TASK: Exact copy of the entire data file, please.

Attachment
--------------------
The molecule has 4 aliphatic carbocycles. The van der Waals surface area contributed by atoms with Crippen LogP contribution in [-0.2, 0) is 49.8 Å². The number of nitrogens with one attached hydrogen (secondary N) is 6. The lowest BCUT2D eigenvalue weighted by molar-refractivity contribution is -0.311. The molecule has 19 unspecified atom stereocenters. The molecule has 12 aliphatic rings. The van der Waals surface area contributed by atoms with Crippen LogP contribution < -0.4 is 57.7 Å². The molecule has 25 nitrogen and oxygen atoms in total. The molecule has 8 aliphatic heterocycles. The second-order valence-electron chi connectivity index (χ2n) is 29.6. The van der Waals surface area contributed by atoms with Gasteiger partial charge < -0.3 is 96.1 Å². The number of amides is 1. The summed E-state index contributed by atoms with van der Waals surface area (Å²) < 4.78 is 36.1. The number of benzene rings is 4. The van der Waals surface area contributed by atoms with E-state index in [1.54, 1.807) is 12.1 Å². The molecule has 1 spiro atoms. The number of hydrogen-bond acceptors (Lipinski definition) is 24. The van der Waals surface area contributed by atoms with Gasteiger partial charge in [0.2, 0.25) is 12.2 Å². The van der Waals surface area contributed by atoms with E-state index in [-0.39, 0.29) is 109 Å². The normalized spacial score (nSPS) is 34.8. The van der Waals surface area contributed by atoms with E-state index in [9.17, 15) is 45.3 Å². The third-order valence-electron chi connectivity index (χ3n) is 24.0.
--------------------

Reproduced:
The molecule has 4 aliphatic carbocycles. The van der Waals surface area contributed by atoms with Crippen LogP contribution in [-0.2, 0) is 49.8 Å². The number of nitrogens with one attached hydrogen (secondary N) is 6. The lowest BCUT2D eigenvalue weighted by molar-refractivity contribution is -0.311. The molecule has 19 unspecified atom stereocenters. The molecule has 12 aliphatic rings. The van der Waals surface area contributed by atoms with Crippen LogP contribution < -0.4 is 57.7 Å². The molecule has 25 nitrogen and oxygen atoms in total. The molecule has 8 aliphatic heterocycles. The second-order valence-electron chi connectivity index (χ2n) is 29.6. The van der Waals surface area contributed by atoms with Gasteiger partial charge < -0.3 is 96.1 Å². The number of amides is 1. The summed E-state index contributed by atoms with van der Waals surface area (Å²) < 4.78 is 36.1. The number of benzene rings is 4. The van der Waals surface area contributed by atoms with E-state index in [1.54, 1.807) is 12.1 Å². The molecule has 1 spiro atoms. The number of hydrogen-bond acceptors (Lipinski definition) is 24. The van der Waals surface area contributed by atoms with Gasteiger partial charge in [0.2, 0.25) is 12.2 Å². The van der Waals surface area contributed by atoms with E-state index in [-0.39, 0.29) is 109 Å². The normalized spacial score (nSPS) is 34.8. The van der Waals surface area contributed by atoms with E-state index in [9.17, 15) is 45.3 Å². The third-order valence-electron chi connectivity index (χ3n) is 24.0.